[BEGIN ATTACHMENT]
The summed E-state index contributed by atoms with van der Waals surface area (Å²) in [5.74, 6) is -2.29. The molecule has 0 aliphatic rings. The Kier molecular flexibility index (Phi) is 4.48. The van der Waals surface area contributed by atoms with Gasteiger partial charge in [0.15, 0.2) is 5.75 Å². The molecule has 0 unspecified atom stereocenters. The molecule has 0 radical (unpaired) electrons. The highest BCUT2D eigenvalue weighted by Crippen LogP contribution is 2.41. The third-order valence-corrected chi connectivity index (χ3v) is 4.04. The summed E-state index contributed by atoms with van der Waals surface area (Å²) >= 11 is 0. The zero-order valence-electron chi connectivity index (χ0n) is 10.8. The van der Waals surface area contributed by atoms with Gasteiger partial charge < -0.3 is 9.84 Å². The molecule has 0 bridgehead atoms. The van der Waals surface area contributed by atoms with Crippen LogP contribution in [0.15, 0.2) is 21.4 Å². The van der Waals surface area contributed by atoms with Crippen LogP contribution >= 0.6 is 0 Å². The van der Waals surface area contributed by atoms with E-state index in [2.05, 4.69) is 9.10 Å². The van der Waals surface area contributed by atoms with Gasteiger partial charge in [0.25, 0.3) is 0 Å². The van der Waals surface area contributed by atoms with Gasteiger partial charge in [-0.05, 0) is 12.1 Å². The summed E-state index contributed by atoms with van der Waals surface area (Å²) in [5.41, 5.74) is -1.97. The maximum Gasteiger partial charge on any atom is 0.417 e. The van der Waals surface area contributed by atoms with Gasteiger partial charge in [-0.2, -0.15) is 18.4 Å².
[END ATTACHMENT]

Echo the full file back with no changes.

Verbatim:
The summed E-state index contributed by atoms with van der Waals surface area (Å²) in [5.74, 6) is -2.29. The molecule has 0 aliphatic rings. The Kier molecular flexibility index (Phi) is 4.48. The van der Waals surface area contributed by atoms with Gasteiger partial charge in [0.15, 0.2) is 5.75 Å². The molecule has 0 unspecified atom stereocenters. The molecule has 0 radical (unpaired) electrons. The highest BCUT2D eigenvalue weighted by Crippen LogP contribution is 2.41. The third-order valence-corrected chi connectivity index (χ3v) is 4.04. The summed E-state index contributed by atoms with van der Waals surface area (Å²) >= 11 is 0. The zero-order valence-electron chi connectivity index (χ0n) is 10.8. The van der Waals surface area contributed by atoms with Gasteiger partial charge < -0.3 is 9.84 Å². The molecule has 0 bridgehead atoms. The van der Waals surface area contributed by atoms with Crippen LogP contribution in [0.15, 0.2) is 21.4 Å². The van der Waals surface area contributed by atoms with Crippen LogP contribution >= 0.6 is 0 Å². The van der Waals surface area contributed by atoms with E-state index in [2.05, 4.69) is 9.10 Å². The van der Waals surface area contributed by atoms with Gasteiger partial charge in [0.25, 0.3) is 0 Å². The van der Waals surface area contributed by atoms with Gasteiger partial charge in [-0.05, 0) is 12.1 Å². The summed E-state index contributed by atoms with van der Waals surface area (Å²) in [5.41, 5.74) is -1.97. The maximum Gasteiger partial charge on any atom is 0.417 e. The van der Waals surface area contributed by atoms with Gasteiger partial charge in [-0.2, -0.15) is 18.4 Å².